"I don't think I'll make another 50. I'll see you over in glory land," he laughs into the phone. "After this event, I'm going to have my hip replaced. I'm going to be a hippy instead of a hobbler." Expeditious sentences follow, and then Strachwitz ends the call.
"Where was I?" He asks. "Oh! Hopkins . . . So we go to this little beer joint, and Lightnin' sets up his amplifier on top of a table and plays for a dozen people at the most, a real funky, down-home audience. This was really community music. And that still goes on in certain musical enclaves. But blues, I sort of left that when I saw that it was no longer really appealing to blacks. But when I started, it was still definitely happening."
Strachwitz continues: "There were a lot of people out here from Louisiana and from Texas, you know. I always remember Rockin' Lucky—he was a DJ on the old KSAN in San Francisco. It was an AM station at the time. This was in the early '60s. He was from Orange, Texas. He would play my singles by Lightnin' Hopkins, but you had to give him a hundred free ones because he had a record shop that he sold them to so he could make a little money on it. But he played the hell out of some Lightnin' Hopkins records."
Strachwitz asks if I want to see the music vault. We walk outside and enter another building; he informs me that this is the digitization premises. There are two separate rooms where his Mexican music project is being digitized. Here work Adam Machado and Antonio Cuellar, Arhoolie employees and selfless individuals with brains crammed full of musical erudition. Both Machado and Cuellar handle most of the vault, seeing to it that rare recordings find a digital birth.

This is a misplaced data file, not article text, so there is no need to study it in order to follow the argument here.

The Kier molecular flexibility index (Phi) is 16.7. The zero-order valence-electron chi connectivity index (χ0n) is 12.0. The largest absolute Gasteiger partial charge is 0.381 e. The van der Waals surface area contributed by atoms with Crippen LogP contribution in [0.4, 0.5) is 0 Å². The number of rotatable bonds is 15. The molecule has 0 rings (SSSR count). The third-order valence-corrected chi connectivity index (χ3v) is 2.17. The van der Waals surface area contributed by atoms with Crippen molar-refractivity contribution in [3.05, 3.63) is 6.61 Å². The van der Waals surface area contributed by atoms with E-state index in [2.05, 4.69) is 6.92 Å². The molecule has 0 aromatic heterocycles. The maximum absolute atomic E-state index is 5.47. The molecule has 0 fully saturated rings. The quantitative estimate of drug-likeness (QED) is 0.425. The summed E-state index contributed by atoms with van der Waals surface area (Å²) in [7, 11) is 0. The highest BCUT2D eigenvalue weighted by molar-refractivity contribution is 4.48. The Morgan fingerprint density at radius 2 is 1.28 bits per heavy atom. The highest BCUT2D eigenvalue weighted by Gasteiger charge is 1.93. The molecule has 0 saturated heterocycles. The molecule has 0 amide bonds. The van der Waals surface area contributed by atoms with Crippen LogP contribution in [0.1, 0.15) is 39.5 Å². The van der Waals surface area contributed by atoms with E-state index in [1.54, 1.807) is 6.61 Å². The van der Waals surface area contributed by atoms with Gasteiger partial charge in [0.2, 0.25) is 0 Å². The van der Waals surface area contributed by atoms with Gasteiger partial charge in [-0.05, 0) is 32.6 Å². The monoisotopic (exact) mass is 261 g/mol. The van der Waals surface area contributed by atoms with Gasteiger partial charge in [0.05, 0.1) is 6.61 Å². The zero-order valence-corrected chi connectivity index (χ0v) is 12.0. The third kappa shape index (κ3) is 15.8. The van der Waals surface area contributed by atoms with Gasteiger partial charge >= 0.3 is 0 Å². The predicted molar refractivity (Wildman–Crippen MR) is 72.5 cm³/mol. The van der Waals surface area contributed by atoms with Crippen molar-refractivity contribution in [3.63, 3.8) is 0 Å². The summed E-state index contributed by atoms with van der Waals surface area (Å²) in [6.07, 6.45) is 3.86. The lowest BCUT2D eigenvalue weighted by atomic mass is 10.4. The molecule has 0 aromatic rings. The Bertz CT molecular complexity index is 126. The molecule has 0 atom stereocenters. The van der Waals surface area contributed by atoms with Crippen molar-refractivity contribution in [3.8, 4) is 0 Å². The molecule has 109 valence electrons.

"Chris' energy is very infectious," Cuellar says. "You can't help but fall in love with his love for music. You get convinced his whole being is music."
Machado practically lives in this vault of archival imbroglio, writing away and adhering to upcoming projects and events going on with Arhoolie. In fact, it was Machado who wrote the literature for the new box set, Hear Me Howling! Blues, Ballads and Beyond, out this week. The box set features unreleased and first-time-on-CD material from Big Mama Thornton, Lightnin' Hopkins, Fred McDowell, Skip James and many others, and serves to mark the 50-year anniversary of Arhoolie Records.
Machado tells me, "Arhoolie isn't just a store; it's a museum. And Chris, you can ask him a question about Howlin' Wolf, and all of a sudden you're with Howlin' Wolf barreling down a German highway."
Some time passes with Macahdo and Cuellar, and in the next room I discover Chris watching some news on the television. He admits to being a news hound. Then he takes a screwdriver to a small round container, peeling off some plastic, and hands me a weighty Lebkuchen cookie as a road token for my journey home.
'Hear Me Howling!: Blues, Ballads and Beyond' is out this week. The Arhoolie Foundation celebrates its 50th anniversary with a series of concerts and panels, featuring Ry Cooder, Taj Mahal, Country Joe McDonald, Linda Ronstadt and others, Friday-Sunday, Feb. 4-6, at Freight and Salvage. 2020 Addison St., Berkeley. 8pm. $75-$85. 510.644.2020.